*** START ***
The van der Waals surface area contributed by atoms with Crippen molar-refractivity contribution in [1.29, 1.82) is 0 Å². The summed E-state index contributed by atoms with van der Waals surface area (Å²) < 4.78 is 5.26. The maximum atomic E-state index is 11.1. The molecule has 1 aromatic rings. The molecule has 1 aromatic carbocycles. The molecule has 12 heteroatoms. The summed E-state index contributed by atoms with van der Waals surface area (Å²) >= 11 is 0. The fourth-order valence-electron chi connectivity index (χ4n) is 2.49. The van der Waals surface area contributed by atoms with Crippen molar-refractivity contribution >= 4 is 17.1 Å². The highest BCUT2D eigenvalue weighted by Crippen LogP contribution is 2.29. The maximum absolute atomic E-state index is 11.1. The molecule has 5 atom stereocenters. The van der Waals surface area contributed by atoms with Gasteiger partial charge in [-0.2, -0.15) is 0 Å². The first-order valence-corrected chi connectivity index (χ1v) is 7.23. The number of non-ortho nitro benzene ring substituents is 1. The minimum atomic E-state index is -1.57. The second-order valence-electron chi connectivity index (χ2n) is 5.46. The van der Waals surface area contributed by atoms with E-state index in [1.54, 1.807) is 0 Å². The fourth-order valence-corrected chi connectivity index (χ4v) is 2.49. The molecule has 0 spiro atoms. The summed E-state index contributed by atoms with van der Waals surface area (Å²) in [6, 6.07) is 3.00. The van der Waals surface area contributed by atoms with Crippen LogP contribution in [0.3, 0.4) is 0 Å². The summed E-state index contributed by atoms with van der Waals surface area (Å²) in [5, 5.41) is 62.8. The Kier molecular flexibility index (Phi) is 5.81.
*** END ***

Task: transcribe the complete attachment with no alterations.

The van der Waals surface area contributed by atoms with Crippen molar-refractivity contribution in [1.29, 1.82) is 0 Å². The summed E-state index contributed by atoms with van der Waals surface area (Å²) < 4.78 is 5.26. The maximum atomic E-state index is 11.1. The molecule has 1 aromatic rings. The molecule has 1 aromatic carbocycles. The molecule has 12 heteroatoms. The summed E-state index contributed by atoms with van der Waals surface area (Å²) >= 11 is 0. The fourth-order valence-electron chi connectivity index (χ4n) is 2.49. The van der Waals surface area contributed by atoms with Crippen molar-refractivity contribution >= 4 is 17.1 Å². The highest BCUT2D eigenvalue weighted by Crippen LogP contribution is 2.29. The maximum absolute atomic E-state index is 11.1. The molecule has 5 atom stereocenters. The van der Waals surface area contributed by atoms with Gasteiger partial charge in [-0.2, -0.15) is 0 Å². The first-order valence-corrected chi connectivity index (χ1v) is 7.23. The number of non-ortho nitro benzene ring substituents is 1. The minimum atomic E-state index is -1.57. The second-order valence-electron chi connectivity index (χ2n) is 5.46. The van der Waals surface area contributed by atoms with E-state index in [1.54, 1.807) is 0 Å². The fourth-order valence-corrected chi connectivity index (χ4v) is 2.49. The molecule has 0 spiro atoms. The summed E-state index contributed by atoms with van der Waals surface area (Å²) in [6, 6.07) is 3.00. The van der Waals surface area contributed by atoms with Crippen LogP contribution in [0.3, 0.4) is 0 Å². The summed E-state index contributed by atoms with van der Waals surface area (Å²) in [5, 5.41) is 62.8. The Kier molecular flexibility index (Phi) is 5.81.